A War You Cannot Win - ALL THAT REMAINS

Not everyone appreciates the directions Phil Labonte and Oli Herbert have swerved ALL THAT REMAINS over the path of their careers, but they hardly seemed affected by criticism. If anything, they're more resolved than ever to doing whatever they please, which is to toss a platter of metallic scrambled eggs on the table and let those scoop from the platter as they wish.

Labonte has long shaken the stigma of being "that other guy who fronted SHADOWS FALL" which lured his band's initial fan base. ALL THAT REMAINS' hectic propensity to draw their audience into a game of Headbanger's Twister has proven to be the group's reason for longevity, even if those who first flocked to "Behind Silence and Solitude" and "This Darkened Heart" likely hit the bricks after 2008's mode-shifting "Overcome".

On their sixth album, "A War You Cannot Win", ALL THAT REMAINS strews their influences and passions under a mist of aerosol and if you're a fan, this one will be sitting in your player for a lengthy stay. At just under forty minutes, "A War You Cannot Win" becomes a happy medium for those who want to peek inside and take what they want from the album, since not everyone is going to be sold on the genre collision theory ALL THAT REMAINS pushes upon their audience.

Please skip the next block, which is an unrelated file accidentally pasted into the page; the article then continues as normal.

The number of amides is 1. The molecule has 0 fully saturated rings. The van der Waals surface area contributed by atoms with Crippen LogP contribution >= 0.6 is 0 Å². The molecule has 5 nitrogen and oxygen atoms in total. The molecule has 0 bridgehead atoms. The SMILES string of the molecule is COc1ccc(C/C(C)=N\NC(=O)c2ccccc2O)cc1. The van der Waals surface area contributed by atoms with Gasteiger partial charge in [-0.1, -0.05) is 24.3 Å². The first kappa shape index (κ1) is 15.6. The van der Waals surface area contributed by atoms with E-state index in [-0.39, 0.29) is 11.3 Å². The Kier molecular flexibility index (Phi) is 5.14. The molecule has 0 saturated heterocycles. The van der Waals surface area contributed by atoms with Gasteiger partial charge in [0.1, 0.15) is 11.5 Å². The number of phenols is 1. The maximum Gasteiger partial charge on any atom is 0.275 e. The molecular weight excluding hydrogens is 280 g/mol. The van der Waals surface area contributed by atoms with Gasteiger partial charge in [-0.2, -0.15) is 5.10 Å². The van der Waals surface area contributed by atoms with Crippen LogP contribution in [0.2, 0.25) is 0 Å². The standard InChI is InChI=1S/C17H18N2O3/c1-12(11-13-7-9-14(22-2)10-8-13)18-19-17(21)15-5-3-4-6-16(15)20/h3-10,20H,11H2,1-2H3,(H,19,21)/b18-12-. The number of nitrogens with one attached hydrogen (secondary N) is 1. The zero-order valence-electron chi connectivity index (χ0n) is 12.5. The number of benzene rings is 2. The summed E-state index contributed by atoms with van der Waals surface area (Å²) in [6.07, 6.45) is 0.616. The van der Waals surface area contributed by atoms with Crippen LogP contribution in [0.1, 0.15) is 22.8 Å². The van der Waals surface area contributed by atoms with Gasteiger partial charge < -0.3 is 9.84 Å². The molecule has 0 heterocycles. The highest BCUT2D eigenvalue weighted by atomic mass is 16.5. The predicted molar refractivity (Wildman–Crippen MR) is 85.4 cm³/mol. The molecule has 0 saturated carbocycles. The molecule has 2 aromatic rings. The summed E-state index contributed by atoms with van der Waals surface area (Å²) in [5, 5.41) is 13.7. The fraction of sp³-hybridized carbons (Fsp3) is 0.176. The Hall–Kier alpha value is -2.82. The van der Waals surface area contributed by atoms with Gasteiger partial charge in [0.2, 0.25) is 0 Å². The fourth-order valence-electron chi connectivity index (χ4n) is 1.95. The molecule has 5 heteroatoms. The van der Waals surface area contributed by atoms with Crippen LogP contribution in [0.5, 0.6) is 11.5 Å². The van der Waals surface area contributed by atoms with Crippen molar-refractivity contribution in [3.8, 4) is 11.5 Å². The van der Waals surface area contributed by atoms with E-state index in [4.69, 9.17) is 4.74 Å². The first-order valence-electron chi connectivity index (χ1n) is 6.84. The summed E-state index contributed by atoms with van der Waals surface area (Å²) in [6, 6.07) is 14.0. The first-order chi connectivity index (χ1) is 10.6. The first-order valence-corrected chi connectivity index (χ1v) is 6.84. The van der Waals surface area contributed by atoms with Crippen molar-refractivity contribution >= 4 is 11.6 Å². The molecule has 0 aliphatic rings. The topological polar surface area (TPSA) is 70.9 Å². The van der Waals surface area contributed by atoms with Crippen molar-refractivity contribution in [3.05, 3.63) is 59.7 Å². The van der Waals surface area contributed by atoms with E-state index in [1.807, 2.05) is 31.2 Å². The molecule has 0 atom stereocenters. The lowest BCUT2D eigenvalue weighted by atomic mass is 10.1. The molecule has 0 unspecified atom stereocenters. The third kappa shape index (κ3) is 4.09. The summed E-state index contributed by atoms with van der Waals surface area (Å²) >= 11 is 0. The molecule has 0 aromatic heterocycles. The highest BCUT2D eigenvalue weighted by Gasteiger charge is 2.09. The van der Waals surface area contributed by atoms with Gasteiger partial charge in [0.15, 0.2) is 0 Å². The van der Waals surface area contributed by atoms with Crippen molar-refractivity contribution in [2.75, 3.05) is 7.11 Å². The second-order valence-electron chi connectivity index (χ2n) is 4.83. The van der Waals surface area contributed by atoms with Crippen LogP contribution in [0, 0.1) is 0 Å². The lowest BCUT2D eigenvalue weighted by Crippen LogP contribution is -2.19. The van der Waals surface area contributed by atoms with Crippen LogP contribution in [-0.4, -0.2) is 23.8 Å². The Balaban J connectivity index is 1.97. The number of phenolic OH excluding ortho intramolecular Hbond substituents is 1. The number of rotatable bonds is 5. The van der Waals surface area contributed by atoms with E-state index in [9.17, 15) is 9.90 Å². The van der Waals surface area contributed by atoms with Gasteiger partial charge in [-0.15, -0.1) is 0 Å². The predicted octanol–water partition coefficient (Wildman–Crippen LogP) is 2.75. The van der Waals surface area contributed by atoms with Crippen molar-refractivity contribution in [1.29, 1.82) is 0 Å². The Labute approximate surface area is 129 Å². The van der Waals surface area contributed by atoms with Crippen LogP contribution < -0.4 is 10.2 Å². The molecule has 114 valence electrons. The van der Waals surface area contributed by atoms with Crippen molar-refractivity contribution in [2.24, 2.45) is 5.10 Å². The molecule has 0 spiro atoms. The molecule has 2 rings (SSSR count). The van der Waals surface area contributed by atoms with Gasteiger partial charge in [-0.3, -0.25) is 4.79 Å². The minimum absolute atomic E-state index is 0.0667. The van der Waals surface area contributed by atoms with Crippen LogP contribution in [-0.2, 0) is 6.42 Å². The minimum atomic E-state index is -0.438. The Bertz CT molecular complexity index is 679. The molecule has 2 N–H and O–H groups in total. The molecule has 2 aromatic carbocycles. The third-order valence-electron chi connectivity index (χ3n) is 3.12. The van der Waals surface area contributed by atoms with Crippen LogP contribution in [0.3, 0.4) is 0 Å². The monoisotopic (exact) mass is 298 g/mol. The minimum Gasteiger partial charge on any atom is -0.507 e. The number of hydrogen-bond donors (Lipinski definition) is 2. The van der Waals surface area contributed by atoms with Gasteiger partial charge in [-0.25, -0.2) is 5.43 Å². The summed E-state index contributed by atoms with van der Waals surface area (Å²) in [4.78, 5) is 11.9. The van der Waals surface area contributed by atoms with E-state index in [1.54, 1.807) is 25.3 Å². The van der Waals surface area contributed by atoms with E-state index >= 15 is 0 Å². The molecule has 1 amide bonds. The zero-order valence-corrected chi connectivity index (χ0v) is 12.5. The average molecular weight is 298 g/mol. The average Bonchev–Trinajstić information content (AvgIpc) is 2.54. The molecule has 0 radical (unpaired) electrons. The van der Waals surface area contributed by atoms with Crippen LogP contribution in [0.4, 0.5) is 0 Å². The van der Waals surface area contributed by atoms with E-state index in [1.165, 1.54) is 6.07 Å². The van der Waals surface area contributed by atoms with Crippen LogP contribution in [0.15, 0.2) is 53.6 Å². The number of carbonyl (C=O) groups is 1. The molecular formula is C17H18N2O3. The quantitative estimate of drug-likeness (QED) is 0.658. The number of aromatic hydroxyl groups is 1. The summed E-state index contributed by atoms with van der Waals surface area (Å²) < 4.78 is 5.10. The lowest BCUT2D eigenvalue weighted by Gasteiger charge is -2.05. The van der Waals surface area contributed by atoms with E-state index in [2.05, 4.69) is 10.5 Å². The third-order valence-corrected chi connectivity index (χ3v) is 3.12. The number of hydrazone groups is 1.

For the harder sect, you get "You Can't Fill My Shadow", "Just Moments in Time", "Sing For Liberty" and the band's throwdown segment cast as much against their critics as a bewildered generation looking for a shout of empowerment, "A Call to All Non-Believers". These songs are frequently fast but, no surprise, frequently skidded by breakdowns and heart-whumping choruses. Oli Herbert's shredding and soloing often mimics his idol, Andy La Rocque of KING DIAMOND fame, even on the album's softer cuts. That's one of the reasons to hang with "A War You Cannot Win" despite the temptation to bow out just as quickly if you're older than 25. A point in his favor, Herbert's flamenco-spiced instrumental "Calculating Loneliness" is a reward for all of the rail-changing pop crunch and metalcore preceding it.

If ALL THAT REMAINS' primary directive is to ram into FM, they make their case with the melodic flush of "What If I Was Nothing" and "Asking Too Much", plus the anthemic "Stand Up" and "Not Fading". The debut single, "Down Through the Ages", is designed to hum proudly as a petition for a summer headlining gig. No matter how heavy "A War You Cannot Win" strives to be and no matter how much Phil Labonte tries to keep things dirty with his roundabout growling (which used to be first and foremost nearly a decade ago), ALL THAT REMAINS is now chained to an obligatory motif of mainstream-mindedness that will carry them for another album or two. Where the band and their future grown-up audience find themselves at that point will determine if ALL THAT REMAINS made the right decision to inexplicably morph from a deathcore act into an AOR band.

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